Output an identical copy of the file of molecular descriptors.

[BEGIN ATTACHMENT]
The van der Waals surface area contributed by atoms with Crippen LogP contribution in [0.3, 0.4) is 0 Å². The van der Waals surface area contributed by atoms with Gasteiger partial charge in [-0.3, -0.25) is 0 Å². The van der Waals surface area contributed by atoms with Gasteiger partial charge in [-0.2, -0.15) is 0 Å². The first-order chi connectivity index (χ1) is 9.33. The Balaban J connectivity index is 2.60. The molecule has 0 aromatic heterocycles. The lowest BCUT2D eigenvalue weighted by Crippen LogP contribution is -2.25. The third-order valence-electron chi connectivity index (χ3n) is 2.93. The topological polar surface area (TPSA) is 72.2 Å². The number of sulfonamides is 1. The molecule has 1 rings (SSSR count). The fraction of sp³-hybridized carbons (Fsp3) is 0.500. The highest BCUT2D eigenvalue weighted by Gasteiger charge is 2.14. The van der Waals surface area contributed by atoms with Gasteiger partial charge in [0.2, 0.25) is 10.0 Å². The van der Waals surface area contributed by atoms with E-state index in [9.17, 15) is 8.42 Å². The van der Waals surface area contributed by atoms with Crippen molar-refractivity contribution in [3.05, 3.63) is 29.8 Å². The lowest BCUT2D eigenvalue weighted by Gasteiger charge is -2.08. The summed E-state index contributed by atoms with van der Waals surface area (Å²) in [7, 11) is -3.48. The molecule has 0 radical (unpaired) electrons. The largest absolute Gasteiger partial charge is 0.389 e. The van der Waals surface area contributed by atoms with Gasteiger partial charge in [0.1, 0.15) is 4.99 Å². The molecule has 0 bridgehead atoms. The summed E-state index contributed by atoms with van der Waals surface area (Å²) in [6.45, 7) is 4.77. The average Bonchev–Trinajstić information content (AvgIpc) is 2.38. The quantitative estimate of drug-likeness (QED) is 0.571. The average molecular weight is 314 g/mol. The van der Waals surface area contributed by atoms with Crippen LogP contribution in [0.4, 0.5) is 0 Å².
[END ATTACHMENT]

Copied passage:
The van der Waals surface area contributed by atoms with Crippen LogP contribution in [0.3, 0.4) is 0 Å². The van der Waals surface area contributed by atoms with Gasteiger partial charge in [-0.3, -0.25) is 0 Å². The van der Waals surface area contributed by atoms with Gasteiger partial charge in [-0.2, -0.15) is 0 Å². The first-order chi connectivity index (χ1) is 9.33. The Balaban J connectivity index is 2.60. The molecule has 0 aromatic heterocycles. The lowest BCUT2D eigenvalue weighted by Crippen LogP contribution is -2.25. The third-order valence-electron chi connectivity index (χ3n) is 2.93. The topological polar surface area (TPSA) is 72.2 Å². The number of sulfonamides is 1. The molecule has 1 rings (SSSR count). The fraction of sp³-hybridized carbons (Fsp3) is 0.500. The highest BCUT2D eigenvalue weighted by Gasteiger charge is 2.14. The van der Waals surface area contributed by atoms with Gasteiger partial charge in [0.2, 0.25) is 10.0 Å². The van der Waals surface area contributed by atoms with E-state index in [9.17, 15) is 8.42 Å². The van der Waals surface area contributed by atoms with Crippen molar-refractivity contribution in [3.05, 3.63) is 29.8 Å². The lowest BCUT2D eigenvalue weighted by Gasteiger charge is -2.08. The summed E-state index contributed by atoms with van der Waals surface area (Å²) in [7, 11) is -3.48. The molecule has 0 radical (unpaired) electrons. The largest absolute Gasteiger partial charge is 0.389 e. The van der Waals surface area contributed by atoms with Gasteiger partial charge in [0.1, 0.15) is 4.99 Å². The molecule has 0 bridgehead atoms. The summed E-state index contributed by atoms with van der Waals surface area (Å²) in [6.45, 7) is 4.77. The average Bonchev–Trinajstić information content (AvgIpc) is 2.38. The quantitative estimate of drug-likeness (QED) is 0.571. The average molecular weight is 314 g/mol. The van der Waals surface area contributed by atoms with Crippen LogP contribution in [0.4, 0.5) is 0 Å².